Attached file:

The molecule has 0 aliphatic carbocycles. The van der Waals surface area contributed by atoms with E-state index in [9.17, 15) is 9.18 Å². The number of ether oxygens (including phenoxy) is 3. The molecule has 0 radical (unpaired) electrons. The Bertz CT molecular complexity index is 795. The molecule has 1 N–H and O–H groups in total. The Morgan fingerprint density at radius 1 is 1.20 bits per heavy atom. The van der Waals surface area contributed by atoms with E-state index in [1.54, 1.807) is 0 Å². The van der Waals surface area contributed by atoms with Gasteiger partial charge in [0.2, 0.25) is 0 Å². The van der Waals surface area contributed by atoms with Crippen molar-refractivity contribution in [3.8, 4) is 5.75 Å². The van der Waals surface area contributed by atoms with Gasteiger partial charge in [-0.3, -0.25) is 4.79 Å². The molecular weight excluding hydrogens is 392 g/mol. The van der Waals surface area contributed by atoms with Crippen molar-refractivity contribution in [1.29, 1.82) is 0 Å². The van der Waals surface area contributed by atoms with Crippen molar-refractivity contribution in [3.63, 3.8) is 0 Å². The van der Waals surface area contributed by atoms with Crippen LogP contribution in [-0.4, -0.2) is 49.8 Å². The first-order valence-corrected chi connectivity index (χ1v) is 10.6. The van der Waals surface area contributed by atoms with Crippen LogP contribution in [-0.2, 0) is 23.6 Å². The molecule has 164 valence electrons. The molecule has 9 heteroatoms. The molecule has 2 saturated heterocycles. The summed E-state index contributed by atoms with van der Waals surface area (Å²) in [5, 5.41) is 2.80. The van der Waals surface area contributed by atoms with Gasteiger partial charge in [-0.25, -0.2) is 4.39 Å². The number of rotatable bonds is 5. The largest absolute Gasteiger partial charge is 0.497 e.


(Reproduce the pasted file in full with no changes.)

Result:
The molecule has 0 aliphatic carbocycles. The van der Waals surface area contributed by atoms with E-state index in [9.17, 15) is 9.18 Å². The number of ether oxygens (including phenoxy) is 3. The molecule has 0 radical (unpaired) electrons. The Bertz CT molecular complexity index is 795. The molecule has 1 N–H and O–H groups in total. The Morgan fingerprint density at radius 1 is 1.20 bits per heavy atom. The van der Waals surface area contributed by atoms with E-state index in [1.54, 1.807) is 0 Å². The van der Waals surface area contributed by atoms with Gasteiger partial charge in [0.2, 0.25) is 0 Å². The van der Waals surface area contributed by atoms with Crippen molar-refractivity contribution in [3.8, 4) is 5.75 Å². The van der Waals surface area contributed by atoms with Gasteiger partial charge in [-0.3, -0.25) is 4.79 Å². The molecular weight excluding hydrogens is 392 g/mol. The van der Waals surface area contributed by atoms with Crippen molar-refractivity contribution in [1.29, 1.82) is 0 Å². The van der Waals surface area contributed by atoms with Crippen molar-refractivity contribution in [3.63, 3.8) is 0 Å². The van der Waals surface area contributed by atoms with Crippen LogP contribution in [-0.4, -0.2) is 49.8 Å². The first-order valence-corrected chi connectivity index (χ1v) is 10.6. The van der Waals surface area contributed by atoms with Crippen LogP contribution in [-0.2, 0) is 23.6 Å². The molecule has 164 valence electrons. The molecule has 9 heteroatoms. The molecule has 2 saturated heterocycles. The summed E-state index contributed by atoms with van der Waals surface area (Å²) in [5, 5.41) is 2.80. The van der Waals surface area contributed by atoms with Gasteiger partial charge in [-0.25, -0.2) is 4.39 Å². The number of rotatable bonds is 5. The largest absolute Gasteiger partial charge is 0.497 e.